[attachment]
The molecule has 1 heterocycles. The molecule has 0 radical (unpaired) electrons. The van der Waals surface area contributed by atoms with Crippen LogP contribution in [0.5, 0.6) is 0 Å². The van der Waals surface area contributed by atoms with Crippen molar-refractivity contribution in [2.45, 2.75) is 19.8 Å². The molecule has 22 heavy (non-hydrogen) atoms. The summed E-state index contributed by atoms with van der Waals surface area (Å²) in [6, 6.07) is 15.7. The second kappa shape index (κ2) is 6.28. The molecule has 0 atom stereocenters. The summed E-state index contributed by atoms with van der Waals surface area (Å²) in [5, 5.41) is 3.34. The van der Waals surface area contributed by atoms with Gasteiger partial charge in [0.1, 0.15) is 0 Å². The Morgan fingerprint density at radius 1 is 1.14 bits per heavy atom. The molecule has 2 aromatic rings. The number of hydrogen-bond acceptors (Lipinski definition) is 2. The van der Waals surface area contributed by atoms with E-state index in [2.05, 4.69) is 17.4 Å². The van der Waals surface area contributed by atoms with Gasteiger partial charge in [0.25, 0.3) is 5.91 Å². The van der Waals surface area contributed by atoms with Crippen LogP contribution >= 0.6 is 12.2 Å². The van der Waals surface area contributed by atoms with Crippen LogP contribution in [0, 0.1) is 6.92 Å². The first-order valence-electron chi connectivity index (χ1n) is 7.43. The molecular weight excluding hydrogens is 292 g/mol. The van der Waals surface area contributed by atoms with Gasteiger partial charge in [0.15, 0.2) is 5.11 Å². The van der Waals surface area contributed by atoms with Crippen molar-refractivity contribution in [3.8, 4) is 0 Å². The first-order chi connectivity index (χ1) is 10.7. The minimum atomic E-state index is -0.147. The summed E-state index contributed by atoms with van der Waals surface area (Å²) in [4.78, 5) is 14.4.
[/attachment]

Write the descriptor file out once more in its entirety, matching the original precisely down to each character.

The molecule has 1 heterocycles. The molecule has 0 radical (unpaired) electrons. The van der Waals surface area contributed by atoms with Crippen LogP contribution in [0.5, 0.6) is 0 Å². The van der Waals surface area contributed by atoms with Crippen molar-refractivity contribution in [2.45, 2.75) is 19.8 Å². The molecule has 22 heavy (non-hydrogen) atoms. The summed E-state index contributed by atoms with van der Waals surface area (Å²) in [6, 6.07) is 15.7. The second kappa shape index (κ2) is 6.28. The molecule has 0 atom stereocenters. The summed E-state index contributed by atoms with van der Waals surface area (Å²) in [5, 5.41) is 3.34. The van der Waals surface area contributed by atoms with Gasteiger partial charge in [0.1, 0.15) is 0 Å². The Morgan fingerprint density at radius 1 is 1.14 bits per heavy atom. The molecule has 2 aromatic rings. The number of hydrogen-bond acceptors (Lipinski definition) is 2. The van der Waals surface area contributed by atoms with E-state index in [2.05, 4.69) is 17.4 Å². The van der Waals surface area contributed by atoms with Gasteiger partial charge in [0.25, 0.3) is 5.91 Å². The van der Waals surface area contributed by atoms with Crippen LogP contribution >= 0.6 is 12.2 Å². The van der Waals surface area contributed by atoms with Crippen LogP contribution in [0, 0.1) is 6.92 Å². The first-order valence-electron chi connectivity index (χ1n) is 7.43. The molecular weight excluding hydrogens is 292 g/mol. The van der Waals surface area contributed by atoms with Gasteiger partial charge in [0.15, 0.2) is 5.11 Å². The van der Waals surface area contributed by atoms with Crippen molar-refractivity contribution in [3.8, 4) is 0 Å². The first-order chi connectivity index (χ1) is 10.7. The minimum atomic E-state index is -0.147. The summed E-state index contributed by atoms with van der Waals surface area (Å²) in [4.78, 5) is 14.4.